In this economics instructional activity, students respond to writing prompt questions about supply and demand issues in the world economy today.
Tenth graders define the terms supply and demand. They identify what happens when demand exceeds supply. They explain how supply and demand affects choices such as: careers, types of cars made, etc.
Students explore social studies. In this economics lesson, students understand the concept of supply and demand and how it affects consumers in every day life. They work as a class to participate in an auction style game.
Now that your scholars have some career aspirations, it's time to explore the demand for these professionals based on labor projections. They explore the Law of Supply and Demand in a guided discussion, outlined here. There are some great prompts that will lead pupils into understanding of these sometimes difficult economic concepts. How does this law impact their buying power? How can it impact their future career choices? The labor statistics links here are specifically for Florida, so consider researching resources for your own area.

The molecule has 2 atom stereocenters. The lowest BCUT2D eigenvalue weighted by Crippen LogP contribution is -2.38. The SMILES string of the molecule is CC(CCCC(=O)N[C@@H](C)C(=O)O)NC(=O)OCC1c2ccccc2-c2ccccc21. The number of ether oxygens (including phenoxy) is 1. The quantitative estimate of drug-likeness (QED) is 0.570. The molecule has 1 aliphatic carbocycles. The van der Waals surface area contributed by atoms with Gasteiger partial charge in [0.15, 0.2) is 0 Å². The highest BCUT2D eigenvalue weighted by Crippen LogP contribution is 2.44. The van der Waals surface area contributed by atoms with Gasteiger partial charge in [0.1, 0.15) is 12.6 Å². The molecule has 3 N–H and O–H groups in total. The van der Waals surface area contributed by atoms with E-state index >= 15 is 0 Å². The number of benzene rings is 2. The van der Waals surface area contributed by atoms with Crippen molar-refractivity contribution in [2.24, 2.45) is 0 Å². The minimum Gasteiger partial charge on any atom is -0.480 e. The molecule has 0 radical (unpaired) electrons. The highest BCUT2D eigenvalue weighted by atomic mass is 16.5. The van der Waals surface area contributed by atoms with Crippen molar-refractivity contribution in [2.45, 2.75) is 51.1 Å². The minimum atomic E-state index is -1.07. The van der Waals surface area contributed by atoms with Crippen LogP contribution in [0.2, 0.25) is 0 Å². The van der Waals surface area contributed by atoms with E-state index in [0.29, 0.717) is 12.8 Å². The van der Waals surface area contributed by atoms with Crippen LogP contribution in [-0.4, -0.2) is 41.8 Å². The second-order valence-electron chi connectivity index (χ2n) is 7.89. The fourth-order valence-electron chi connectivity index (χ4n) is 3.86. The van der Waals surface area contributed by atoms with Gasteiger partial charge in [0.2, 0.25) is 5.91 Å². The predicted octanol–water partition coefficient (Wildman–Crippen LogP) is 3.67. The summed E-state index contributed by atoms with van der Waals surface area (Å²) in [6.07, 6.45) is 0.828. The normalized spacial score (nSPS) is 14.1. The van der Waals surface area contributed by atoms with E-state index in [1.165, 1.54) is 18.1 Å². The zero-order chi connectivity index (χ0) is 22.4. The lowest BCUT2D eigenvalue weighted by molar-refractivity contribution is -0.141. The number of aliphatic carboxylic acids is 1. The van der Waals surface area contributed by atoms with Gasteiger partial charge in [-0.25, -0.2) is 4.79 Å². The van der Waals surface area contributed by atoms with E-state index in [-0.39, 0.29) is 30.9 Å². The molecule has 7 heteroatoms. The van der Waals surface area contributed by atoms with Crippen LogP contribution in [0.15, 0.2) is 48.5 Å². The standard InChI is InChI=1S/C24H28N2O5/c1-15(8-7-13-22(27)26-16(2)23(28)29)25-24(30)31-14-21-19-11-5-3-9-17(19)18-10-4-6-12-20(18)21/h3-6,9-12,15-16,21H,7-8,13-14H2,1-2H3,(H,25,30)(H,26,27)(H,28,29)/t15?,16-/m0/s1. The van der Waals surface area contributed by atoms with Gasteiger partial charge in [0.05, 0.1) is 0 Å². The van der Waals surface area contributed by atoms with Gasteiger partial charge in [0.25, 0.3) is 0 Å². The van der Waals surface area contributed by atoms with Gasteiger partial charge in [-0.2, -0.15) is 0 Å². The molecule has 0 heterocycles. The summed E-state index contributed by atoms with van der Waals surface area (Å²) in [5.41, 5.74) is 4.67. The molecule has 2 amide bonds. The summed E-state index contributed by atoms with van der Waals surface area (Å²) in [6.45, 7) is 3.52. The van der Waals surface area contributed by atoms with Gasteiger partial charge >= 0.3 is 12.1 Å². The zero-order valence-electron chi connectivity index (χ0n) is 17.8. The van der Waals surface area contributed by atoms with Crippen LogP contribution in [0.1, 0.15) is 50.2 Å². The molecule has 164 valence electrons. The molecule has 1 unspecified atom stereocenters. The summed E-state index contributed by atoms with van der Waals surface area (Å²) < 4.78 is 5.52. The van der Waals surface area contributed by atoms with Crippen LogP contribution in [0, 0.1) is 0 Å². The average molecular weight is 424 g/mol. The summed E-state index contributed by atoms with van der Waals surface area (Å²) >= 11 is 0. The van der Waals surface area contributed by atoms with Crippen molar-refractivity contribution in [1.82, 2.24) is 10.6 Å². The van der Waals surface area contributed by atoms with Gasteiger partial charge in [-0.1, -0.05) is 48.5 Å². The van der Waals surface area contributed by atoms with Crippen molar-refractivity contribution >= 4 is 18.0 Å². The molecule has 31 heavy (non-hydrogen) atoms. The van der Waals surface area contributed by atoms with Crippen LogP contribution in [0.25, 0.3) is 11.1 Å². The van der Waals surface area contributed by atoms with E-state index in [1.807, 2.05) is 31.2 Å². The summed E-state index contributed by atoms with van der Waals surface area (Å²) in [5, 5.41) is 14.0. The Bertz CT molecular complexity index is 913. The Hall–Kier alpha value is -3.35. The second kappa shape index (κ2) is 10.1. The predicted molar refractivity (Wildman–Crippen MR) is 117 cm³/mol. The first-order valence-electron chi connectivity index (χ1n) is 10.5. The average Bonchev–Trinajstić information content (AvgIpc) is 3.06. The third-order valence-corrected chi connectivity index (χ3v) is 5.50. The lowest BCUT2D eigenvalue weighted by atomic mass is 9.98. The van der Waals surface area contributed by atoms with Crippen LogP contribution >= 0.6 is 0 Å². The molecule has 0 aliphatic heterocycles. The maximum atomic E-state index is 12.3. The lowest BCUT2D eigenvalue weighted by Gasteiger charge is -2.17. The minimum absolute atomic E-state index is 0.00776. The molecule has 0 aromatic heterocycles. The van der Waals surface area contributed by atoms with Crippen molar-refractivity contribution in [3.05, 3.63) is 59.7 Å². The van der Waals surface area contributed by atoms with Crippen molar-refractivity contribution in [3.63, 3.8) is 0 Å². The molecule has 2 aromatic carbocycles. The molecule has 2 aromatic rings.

How do supply and demand curves shift based on increasing and decreasing demand/supply? Check out this video to see how one presenter explains the concept in 60 seconds or less. 
A hands-on simulation perfect for an economics lesson plan, young learners investigate the availability of different sources of natural energy (coal, natural gas, oil, solar, and nuclear) and how this availability affects their cost. Simulate the distribution of natural energy sources with beads that are hidden around the room. After teams of learners find all their beads, they calculate the percentage of all resources their energy source makes up. This leads to a discussion of supp
Supply and demand can be a complicated concept for some students, and this resource makes the topic interesting and accessible. Economics classes may enjoy using case studies of Hula Hoops and Silly Bandz to learn about this concept. They first watch a clip about the Hula-Hoop demand in the 1950s-60s, and then discuss questions about supply and demand. Next, the class watches a clip about the makers of Silly Bandz and read relevant news stories. Applying what they learn from the Hula-Hoop segment, they answer questions about Silly Bandz' price point. All of the necessary links are included, as is a final assessment.
Focusing on supply and demand, learners discuss economic principles in this lesson related to Wisconsin. After discussing supply and demand, learners answer questions related to a pizza parlor. They talk about profit, as well as other economic concepts.
Students explore the concept of supply and demand.  In this supply and demand instructional activity, students examine two types of tuna and why one cost $70,000 per fish and the other cost $1.99.  Students discuss supply and demand of the different tuna fish.  Students create a graph of cost vs. quantity of tuna and examine the curve associated with supply and demand.